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From "Alan D. Cabrera" <l...@toolazydogs.com>
Subject Re: Repository/package structure
Date Fri, 02 Dec 2005 09:16:34 GMT
Alex Karasulu wrote, On 12/1/2005 2:46 PM:

> Enrique Rodriguez wrote:
>
>> Thomas Watson wrote:
>>
>>> This is a usecase for fragments, right?  You do not want to package
>>> your testcase code in with your normal bundle.  Your testcase code 
>>> is contained in a fragment of the bundle you are testing.  This will 
>>> give you package level access even though the code is contained in 
>>> another bundle fragment.  Some of junit tests in Eclipse use this 
>>> same approach.  In Eclipse the tests are stored in a completely 
>>> separate project directory.  This is because Eclipse keeps a 1-to-1 
>>> mapping between projects and bundles.
>>
>>
>> ...
>>
>> I agree I don't want to package my testcase code into my bundle.  But 
>> I can achieve this with include/excludes in Ant/Maven.  What do I 
>> gain by adopting a fragment-based strategy?  I am new to fragments so 
>> I am asking to learn more, not question your statements.  I like the 
>> mental picture I'm getting, but the only visible benefit I can come 
>> up with is the simplification of the source folder hierarchy, eg 
>> collapsing the 'src/main/java' and 'src/test/java' of Maven 2 to just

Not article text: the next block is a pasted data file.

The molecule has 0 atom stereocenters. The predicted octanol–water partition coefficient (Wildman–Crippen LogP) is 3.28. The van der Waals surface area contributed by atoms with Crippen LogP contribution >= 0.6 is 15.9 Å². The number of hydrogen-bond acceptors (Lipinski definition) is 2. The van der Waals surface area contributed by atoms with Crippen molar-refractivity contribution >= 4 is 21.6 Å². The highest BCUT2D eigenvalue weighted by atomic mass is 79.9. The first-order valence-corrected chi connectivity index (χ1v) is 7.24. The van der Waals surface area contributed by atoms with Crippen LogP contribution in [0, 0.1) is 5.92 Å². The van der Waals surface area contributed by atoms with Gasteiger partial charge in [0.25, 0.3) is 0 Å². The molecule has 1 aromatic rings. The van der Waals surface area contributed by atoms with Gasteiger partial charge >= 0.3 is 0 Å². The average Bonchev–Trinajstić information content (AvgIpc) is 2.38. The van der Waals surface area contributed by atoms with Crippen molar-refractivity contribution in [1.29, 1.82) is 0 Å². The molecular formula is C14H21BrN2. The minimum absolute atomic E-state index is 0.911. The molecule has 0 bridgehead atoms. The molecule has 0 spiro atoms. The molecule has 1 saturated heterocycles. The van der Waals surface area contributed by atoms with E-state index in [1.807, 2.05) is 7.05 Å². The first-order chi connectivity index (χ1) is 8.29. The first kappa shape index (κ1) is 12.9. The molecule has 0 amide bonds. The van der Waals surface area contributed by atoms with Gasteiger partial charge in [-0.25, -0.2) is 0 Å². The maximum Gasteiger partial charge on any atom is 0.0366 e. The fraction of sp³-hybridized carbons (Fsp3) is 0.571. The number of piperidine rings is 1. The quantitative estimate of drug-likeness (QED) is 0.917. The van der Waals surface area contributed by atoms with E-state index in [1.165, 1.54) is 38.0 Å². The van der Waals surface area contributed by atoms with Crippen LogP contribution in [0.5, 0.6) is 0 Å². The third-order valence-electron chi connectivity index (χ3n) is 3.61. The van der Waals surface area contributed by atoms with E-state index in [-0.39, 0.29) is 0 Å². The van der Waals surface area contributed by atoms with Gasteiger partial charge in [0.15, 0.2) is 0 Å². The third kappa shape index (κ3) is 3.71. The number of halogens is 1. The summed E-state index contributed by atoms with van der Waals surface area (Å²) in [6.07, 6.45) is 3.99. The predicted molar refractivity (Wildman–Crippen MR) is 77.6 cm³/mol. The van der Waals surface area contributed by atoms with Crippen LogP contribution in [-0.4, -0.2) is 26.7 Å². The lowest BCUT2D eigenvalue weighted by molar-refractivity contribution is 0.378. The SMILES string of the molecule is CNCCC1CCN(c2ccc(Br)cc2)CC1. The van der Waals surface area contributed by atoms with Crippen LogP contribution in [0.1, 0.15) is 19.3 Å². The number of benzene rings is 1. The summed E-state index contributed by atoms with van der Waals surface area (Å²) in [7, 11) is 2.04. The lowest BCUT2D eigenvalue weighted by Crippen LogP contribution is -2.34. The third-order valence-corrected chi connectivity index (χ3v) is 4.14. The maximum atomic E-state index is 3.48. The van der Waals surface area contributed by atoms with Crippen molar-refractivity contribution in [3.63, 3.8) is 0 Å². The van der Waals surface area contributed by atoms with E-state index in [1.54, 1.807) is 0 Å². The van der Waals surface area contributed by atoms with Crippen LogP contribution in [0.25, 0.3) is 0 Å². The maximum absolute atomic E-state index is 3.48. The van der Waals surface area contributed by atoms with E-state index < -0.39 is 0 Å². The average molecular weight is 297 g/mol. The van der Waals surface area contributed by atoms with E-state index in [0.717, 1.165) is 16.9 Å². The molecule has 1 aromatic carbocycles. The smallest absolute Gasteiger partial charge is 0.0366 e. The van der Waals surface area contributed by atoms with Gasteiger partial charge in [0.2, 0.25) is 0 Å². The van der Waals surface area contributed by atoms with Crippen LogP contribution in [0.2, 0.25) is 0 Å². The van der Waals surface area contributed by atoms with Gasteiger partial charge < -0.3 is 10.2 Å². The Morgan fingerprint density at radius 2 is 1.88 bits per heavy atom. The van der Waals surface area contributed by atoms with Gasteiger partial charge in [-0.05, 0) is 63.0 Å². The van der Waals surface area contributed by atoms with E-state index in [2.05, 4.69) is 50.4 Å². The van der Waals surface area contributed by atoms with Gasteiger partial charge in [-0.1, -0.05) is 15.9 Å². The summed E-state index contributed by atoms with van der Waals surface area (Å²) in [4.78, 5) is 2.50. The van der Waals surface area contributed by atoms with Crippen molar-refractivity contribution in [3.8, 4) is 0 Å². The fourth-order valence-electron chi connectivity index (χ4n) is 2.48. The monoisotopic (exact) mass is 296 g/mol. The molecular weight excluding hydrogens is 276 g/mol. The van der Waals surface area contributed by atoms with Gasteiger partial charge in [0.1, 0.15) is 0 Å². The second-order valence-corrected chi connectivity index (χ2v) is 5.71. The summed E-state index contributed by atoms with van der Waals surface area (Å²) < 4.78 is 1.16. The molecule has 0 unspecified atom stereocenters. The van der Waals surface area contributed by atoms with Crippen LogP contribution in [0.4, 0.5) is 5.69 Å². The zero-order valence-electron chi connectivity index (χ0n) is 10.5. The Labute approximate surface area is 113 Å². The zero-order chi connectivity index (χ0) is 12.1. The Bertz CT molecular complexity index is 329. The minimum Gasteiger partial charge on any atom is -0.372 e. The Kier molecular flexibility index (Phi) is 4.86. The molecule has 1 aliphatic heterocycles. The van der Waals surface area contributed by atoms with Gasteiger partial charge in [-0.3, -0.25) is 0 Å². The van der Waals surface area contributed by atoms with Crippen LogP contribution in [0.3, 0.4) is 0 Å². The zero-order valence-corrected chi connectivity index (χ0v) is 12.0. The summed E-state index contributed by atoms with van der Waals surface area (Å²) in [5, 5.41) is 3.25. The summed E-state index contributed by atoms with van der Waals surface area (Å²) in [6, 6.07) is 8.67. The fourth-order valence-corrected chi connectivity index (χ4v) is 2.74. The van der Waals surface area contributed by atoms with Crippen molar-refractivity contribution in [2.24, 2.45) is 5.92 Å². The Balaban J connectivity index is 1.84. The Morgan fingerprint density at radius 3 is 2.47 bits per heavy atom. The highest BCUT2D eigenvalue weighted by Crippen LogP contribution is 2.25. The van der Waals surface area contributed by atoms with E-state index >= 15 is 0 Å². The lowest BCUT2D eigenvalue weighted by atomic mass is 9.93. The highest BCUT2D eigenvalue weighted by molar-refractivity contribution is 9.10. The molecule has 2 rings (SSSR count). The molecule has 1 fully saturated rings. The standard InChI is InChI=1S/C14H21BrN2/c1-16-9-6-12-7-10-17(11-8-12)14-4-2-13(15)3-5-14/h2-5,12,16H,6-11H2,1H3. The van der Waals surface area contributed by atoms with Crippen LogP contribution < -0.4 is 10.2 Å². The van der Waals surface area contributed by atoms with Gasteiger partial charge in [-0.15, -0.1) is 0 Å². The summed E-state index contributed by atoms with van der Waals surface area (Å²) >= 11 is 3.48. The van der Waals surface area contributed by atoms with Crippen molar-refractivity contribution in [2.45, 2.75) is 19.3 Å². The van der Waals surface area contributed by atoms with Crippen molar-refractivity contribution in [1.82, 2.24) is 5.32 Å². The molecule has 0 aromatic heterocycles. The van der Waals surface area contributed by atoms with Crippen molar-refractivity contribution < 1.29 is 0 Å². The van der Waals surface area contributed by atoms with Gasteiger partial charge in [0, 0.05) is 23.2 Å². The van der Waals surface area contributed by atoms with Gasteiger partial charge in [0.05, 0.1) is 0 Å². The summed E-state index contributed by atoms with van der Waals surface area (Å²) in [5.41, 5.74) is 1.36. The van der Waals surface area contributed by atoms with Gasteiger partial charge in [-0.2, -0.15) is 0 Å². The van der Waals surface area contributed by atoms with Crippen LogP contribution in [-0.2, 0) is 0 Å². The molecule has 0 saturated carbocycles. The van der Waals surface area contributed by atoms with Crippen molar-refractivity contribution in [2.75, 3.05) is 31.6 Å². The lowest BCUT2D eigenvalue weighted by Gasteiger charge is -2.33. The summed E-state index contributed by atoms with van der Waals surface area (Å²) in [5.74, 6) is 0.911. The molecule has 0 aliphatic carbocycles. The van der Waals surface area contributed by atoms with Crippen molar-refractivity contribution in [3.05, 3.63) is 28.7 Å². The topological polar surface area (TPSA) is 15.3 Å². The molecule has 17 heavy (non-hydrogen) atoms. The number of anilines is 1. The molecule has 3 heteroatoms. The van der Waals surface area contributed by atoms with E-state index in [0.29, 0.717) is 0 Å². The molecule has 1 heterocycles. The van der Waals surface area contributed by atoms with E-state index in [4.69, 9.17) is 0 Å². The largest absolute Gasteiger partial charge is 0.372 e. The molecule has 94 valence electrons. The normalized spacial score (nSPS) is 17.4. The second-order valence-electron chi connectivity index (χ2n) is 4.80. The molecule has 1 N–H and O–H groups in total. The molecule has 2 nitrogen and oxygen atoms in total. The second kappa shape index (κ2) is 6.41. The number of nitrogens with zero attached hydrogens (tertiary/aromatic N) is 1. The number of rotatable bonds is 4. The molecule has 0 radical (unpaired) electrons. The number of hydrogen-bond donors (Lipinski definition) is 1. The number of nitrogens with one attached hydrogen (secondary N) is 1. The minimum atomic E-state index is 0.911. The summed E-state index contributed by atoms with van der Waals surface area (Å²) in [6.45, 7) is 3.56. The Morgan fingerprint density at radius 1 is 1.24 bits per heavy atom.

>> 'src/' by virtue of demarcing code by bundle or fragment.  In lieu of 
>> actually launching into experimental coding with fragments, what 
>> other benefits or use cases can you enumerate?
>
>
> With src/ and test/ folders where would resources for the bundle and 
> test resources go?  I think this drove maven peeps to use src/main and 
> src/test base directories underwhich you can have src/main/resources 
> and src/test/resources.  I worry a bit if we are using maven and yet 
> diverging from it's standard layout.  I've always gotten burnt by 
> doing this. 

I'm glad you brought this up.  Maven 2 is great if you do things the 
maven 2 way.  Things go really bad, if you try to adopt your own 
strategy.  This is a good thing. imho, since maven 2 is kindof a revolt 
against the millions of ways that ant projects can be setup.

Here is what would be a vanilla maven 2 setup:

   trunk/
      felix-framework/
      felix-shell/
      felix-shell-tui/
      felix-bundlerepository/
      felix-http-jetty/
      felix-prefs-jndi/
      felix-upnp/
      felix-log-simple/
      felix-log-postgres/

Each project would have the following structure

src/
    main/
        java/
            org/apache/felix/...
        resources/
    test/
        java/
            org/apache/felix/...
        resources/

Anything that's in test, never makes it into the bundle that's produced.


Regards,
Alan




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